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Front Immunol. 2017 Nov 22;8:1549. doi: 10.3389/fimmu.2017.01549. eCollection 2017.

Exploring Non-Metabolic Functions of Glycolytic Enzymes in Immunity.

Author information

1
Center for Brain Immunology and Glia, Department of Neuroscience, Charlottesville, VA, United States.
2
Graduate Program in Neuroscience, Charlottesville, VA, United States.
3
Medical Scientist Training Program, Charlottesville, VA, United States.

Abstract

At the beginning of the twentieth century, discoveries in cancer research began to elucidate the idiosyncratic metabolic proclivities of tumor cells (1). Investigators postulated that revealing the distinct nutritional requirements of cells with unchecked growth potential would reveal targetable metabolic vulnerabilities by which their survival could be selectively curtailed. Soon thereafter, researchers in the field of immunology began drawing parallels between the metabolic characteristics of highly proliferative cancer cells and those of immune cells that respond to perceived threats to host physiology by invading tissues, clonally expanding, and generating vast amounts of pro-inflammatory effector molecules to provide the host with protection. Throughout the past decade, increasing effort has gone into elucidating the biosynthetic and bioenergetic requirements of immune cells during inflammatory responses. It is now well established that, like tumor cells, immune cells must undergo metabolic adaptations to fulfill their effector functions (2, 3). Unraveling the metabolic adaptations that license inflammatory immune responses may lead to the development of novel classes of therapeutics for pathologies with prominent inflammatory components (e.g., autoimmunity). However, the translational potential of discoveries made toward this end is currently limited by the ubiquitous nature of the "pathologic" process being targeted: metabolism. Recent works have started to unravel unexpected non-metabolic functions for metabolic enzymes in the context of inflammation, including signaling and gene regulation. One way information gained through the study of immunometabolism may be leveraged for therapeutic benefit is by exploiting these non-canonical features of metabolic machinery, modulating their contribution to the immune response without impacting their basal metabolic functions. The focus of this review is to discuss the metabolically independent functions of glycolytic enzymes and how these could impact T cells, agents of the immune system that are commonly considered as orchestrators of auto-inflammatory processes.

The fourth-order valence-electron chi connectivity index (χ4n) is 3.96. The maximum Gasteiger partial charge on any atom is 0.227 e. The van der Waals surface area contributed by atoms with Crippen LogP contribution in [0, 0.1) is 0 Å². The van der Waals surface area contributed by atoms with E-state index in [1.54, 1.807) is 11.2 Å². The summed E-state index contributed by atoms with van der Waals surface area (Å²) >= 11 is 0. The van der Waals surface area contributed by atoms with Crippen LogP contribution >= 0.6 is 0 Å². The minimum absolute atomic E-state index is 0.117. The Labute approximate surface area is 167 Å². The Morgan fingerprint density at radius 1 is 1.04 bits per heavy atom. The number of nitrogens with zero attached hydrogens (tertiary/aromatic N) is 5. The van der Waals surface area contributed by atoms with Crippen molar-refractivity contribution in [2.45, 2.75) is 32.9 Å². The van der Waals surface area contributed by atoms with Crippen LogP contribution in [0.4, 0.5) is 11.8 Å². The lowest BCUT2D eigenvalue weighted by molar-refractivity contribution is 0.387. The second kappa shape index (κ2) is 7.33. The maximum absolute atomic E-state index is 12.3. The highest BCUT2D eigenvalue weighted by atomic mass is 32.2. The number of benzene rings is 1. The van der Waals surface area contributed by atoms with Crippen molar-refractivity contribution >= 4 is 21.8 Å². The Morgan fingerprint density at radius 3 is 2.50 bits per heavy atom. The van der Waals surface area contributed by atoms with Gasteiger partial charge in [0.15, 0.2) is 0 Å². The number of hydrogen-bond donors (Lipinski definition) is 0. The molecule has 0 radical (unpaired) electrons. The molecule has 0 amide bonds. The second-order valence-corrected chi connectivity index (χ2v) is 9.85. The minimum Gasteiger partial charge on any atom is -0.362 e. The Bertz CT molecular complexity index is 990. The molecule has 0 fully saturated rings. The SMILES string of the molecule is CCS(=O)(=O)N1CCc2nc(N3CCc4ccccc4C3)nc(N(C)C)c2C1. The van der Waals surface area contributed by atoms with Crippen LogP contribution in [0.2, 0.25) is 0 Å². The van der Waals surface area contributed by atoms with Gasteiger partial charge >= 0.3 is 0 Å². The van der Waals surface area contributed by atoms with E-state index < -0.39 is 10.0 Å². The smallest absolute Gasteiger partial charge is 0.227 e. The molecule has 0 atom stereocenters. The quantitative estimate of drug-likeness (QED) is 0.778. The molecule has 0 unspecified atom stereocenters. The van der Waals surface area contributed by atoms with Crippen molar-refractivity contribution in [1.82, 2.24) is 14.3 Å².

KEYWORDS:

glyceraldehyde-3-phosphate dehydrogenase; glycolysis; hexokinase; immunometabolism; inflammation; lactate dehydrogenase; pyruvate kinase

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